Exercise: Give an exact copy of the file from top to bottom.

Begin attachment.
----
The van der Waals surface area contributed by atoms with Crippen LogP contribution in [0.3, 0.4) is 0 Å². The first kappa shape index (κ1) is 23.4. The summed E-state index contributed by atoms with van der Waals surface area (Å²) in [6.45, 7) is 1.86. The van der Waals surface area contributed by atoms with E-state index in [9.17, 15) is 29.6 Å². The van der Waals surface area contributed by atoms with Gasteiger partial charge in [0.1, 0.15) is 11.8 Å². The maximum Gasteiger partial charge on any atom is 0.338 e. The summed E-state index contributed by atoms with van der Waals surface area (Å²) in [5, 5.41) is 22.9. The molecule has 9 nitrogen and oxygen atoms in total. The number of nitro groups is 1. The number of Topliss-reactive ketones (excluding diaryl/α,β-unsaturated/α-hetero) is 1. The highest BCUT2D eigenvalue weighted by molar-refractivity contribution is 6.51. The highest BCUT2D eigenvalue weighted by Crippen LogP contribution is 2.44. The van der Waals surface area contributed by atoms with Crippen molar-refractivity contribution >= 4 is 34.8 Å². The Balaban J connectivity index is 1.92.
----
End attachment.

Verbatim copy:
The van der Waals surface area contributed by atoms with Crippen LogP contribution in [0.3, 0.4) is 0 Å². The first kappa shape index (κ1) is 23.4. The summed E-state index contributed by atoms with van der Waals surface area (Å²) in [6.45, 7) is 1.86. The van der Waals surface area contributed by atoms with E-state index in [9.17, 15) is 29.6 Å². The van der Waals surface area contributed by atoms with Gasteiger partial charge in [0.1, 0.15) is 11.8 Å². The maximum Gasteiger partial charge on any atom is 0.338 e. The summed E-state index contributed by atoms with van der Waals surface area (Å²) in [5, 5.41) is 22.9. The molecule has 9 nitrogen and oxygen atoms in total. The number of nitro groups is 1. The number of Topliss-reactive ketones (excluding diaryl/α,β-unsaturated/α-hetero) is 1. The highest BCUT2D eigenvalue weighted by molar-refractivity contribution is 6.51. The highest BCUT2D eigenvalue weighted by Crippen LogP contribution is 2.44. The van der Waals surface area contributed by atoms with Crippen molar-refractivity contribution >= 4 is 34.8 Å². The Balaban J connectivity index is 1.92.